The only time I have volunteered for more than a few hours in a professional capacity was prior to gaining library experience. I wanted to start work as a HIPPY tutor (Home Instruction Program for Preschool Youngsters). This is a programme aimed at raising the skills of preschoolers from lower socio-economic areas, so that they are as ready to start school as their more advantaged peers. Tutors teach parents how to work with their child on a daily basis, teaching basic skills such as listening to a story, recognising colours and shapes and working with pencils and crayons. Each centre had to find funding to cover the cost of the programme, including the tutors' wages. As a low-income family, the irregular payment schedule of a HIPPY tutor was problematic, as it interferred with payment of the accommodation supplement we were entitled to. I decided it would be easier to work for nothing (which helped to alleviate some of the funding that required raising by the HIPPY coordinator), than to jump through the hoops put up by Work and Income each week. I worked for nothing (about a year) until my husband landed a better paid job and we no longer required the accommodation supplement. I continued working as a paid HIPPY tutor for about another nine months, before I embarked got my first job in a library.
In the situation I was in, and the position I was volunteering, I do not think I was devaluing the position. However, given the current global economic environment and the treatment that some public libraries are currently undergoing, I can see that allowing people to work in libraries as volunteers provides a temptation for the powers that be to consider why qualified librarians are required at all, and why they should be paid. Few people outside the profession understand what it is that librarians do. I belong to a book circle. We would be considered a fairly typical book circle for Auckland, being white, middle-class, middle-aged women and all fairly well-educated. The question of qualifications came up, with members of my group asking why I needed a masters to work in a library, as they assumed that a librarian is someone who issues and shelves books all day. I explained that (and I speak from a NZ perspective here) a librarian is the equivalent of a manager, and, unless they worked in a very small library, they would probably have very little contact with the books or the patrons of the library. Library assistants are usually the staff responsible for manning the loans desk and shelving books. They asked me what my typical day was like. When I explained my job to them, they were surprised. I think we need to become better advocates for what it is we do, the service we provide to the greater scheme of society and why we deserved to be paid just as much as any other profession.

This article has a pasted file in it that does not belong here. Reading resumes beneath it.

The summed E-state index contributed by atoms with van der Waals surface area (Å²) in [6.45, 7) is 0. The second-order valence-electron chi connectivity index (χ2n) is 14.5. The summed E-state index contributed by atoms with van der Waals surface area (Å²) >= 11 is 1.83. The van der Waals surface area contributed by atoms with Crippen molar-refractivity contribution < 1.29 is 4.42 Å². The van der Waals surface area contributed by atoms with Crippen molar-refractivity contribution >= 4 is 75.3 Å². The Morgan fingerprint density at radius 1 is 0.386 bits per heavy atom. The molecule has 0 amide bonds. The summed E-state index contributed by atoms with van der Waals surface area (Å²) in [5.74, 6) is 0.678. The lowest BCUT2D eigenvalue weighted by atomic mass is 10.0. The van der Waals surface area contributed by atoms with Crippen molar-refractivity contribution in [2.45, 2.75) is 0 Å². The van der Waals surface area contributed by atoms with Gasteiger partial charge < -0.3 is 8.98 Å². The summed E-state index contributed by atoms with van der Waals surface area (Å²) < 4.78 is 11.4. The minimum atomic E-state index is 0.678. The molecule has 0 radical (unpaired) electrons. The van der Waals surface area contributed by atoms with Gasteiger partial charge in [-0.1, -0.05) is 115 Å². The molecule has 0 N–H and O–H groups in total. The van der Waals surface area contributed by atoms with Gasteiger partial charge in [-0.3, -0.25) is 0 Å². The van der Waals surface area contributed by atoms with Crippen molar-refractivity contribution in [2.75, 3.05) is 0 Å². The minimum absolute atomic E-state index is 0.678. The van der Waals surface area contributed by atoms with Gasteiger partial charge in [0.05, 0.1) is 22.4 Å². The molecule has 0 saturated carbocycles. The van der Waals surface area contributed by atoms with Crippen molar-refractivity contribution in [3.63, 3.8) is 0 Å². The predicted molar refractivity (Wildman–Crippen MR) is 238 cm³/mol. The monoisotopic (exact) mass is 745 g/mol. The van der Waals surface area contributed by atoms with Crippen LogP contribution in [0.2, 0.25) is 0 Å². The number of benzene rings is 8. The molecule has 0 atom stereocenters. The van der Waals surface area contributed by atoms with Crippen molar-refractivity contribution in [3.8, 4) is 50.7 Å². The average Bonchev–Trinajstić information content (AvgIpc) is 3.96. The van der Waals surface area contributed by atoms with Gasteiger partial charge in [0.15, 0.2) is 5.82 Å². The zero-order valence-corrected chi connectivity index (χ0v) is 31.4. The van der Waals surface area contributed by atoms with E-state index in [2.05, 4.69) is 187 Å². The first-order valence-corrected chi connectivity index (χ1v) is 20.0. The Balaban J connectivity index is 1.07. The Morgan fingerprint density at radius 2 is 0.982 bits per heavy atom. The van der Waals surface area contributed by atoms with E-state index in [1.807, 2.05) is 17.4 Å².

Looking back, this probably doesn't really address Thing 22 very much, but it is something that I think is relevant at the moment. I guess if I look at the question posed, then I do think we are in danger of devaluing our profession by working for free. It is a two-edged sword - we believe in libraries and the service they provide and want to see the job done, as well as gaining experience ourselves. When I worked as a HIPPY tutor for nothing, there were benefits to me, my employer and the programme. Perhaps we need to make those in control of the budgets more aware of the type of tasks in libraries that could be done for nothing and the type that require qualified, professional people.